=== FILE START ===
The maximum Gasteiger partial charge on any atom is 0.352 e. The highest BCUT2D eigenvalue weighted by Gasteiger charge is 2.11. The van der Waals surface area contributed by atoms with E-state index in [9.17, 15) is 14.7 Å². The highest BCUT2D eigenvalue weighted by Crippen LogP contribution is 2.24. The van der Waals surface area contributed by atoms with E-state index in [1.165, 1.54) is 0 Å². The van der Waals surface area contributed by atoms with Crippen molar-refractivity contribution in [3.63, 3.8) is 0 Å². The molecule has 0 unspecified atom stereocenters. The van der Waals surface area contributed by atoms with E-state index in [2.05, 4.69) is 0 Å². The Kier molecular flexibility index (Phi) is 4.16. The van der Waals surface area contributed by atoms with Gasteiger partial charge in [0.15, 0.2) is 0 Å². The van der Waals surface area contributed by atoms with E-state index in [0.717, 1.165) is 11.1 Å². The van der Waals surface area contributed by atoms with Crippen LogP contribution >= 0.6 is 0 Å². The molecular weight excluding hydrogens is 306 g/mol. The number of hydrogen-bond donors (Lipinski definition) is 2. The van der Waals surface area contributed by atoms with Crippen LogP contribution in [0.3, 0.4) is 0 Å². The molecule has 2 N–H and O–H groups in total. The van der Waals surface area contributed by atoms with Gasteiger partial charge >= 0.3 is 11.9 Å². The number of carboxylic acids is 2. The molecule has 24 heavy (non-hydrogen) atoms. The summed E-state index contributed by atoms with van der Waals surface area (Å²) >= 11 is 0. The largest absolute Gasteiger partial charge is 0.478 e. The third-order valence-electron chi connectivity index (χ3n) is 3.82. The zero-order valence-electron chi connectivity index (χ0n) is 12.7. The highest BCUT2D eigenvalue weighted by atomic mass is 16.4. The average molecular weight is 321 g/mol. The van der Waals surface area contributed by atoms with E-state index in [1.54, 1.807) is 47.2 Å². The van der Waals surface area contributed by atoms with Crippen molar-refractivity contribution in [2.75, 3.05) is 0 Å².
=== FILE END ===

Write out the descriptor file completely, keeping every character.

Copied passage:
The maximum Gasteiger partial charge on any atom is 0.352 e. The highest BCUT2D eigenvalue weighted by Gasteiger charge is 2.11. The van der Waals surface area contributed by atoms with E-state index in [9.17, 15) is 14.7 Å². The highest BCUT2D eigenvalue weighted by Crippen LogP contribution is 2.24. The van der Waals surface area contributed by atoms with E-state index in [1.165, 1.54) is 0 Å². The van der Waals surface area contributed by atoms with Crippen molar-refractivity contribution in [3.63, 3.8) is 0 Å². The molecule has 0 unspecified atom stereocenters. The van der Waals surface area contributed by atoms with E-state index in [2.05, 4.69) is 0 Å². The Kier molecular flexibility index (Phi) is 4.16. The van der Waals surface area contributed by atoms with Gasteiger partial charge in [0.15, 0.2) is 0 Å². The van der Waals surface area contributed by atoms with E-state index in [0.717, 1.165) is 11.1 Å². The van der Waals surface area contributed by atoms with Crippen LogP contribution >= 0.6 is 0 Å². The molecular weight excluding hydrogens is 306 g/mol. The number of hydrogen-bond donors (Lipinski definition) is 2. The van der Waals surface area contributed by atoms with Crippen LogP contribution in [0.3, 0.4) is 0 Å². The molecule has 2 N–H and O–H groups in total. The van der Waals surface area contributed by atoms with Gasteiger partial charge >= 0.3 is 11.9 Å². The number of carboxylic acids is 2. The molecule has 24 heavy (non-hydrogen) atoms. The summed E-state index contributed by atoms with van der Waals surface area (Å²) >= 11 is 0. The largest absolute Gasteiger partial charge is 0.478 e. The third-order valence-electron chi connectivity index (χ3n) is 3.82. The zero-order valence-electron chi connectivity index (χ0n) is 12.7. The highest BCUT2D eigenvalue weighted by atomic mass is 16.4. The average molecular weight is 321 g/mol. The van der Waals surface area contributed by atoms with E-state index in [1.54, 1.807) is 47.2 Å². The van der Waals surface area contributed by atoms with Crippen molar-refractivity contribution in [2.75, 3.05) is 0 Å².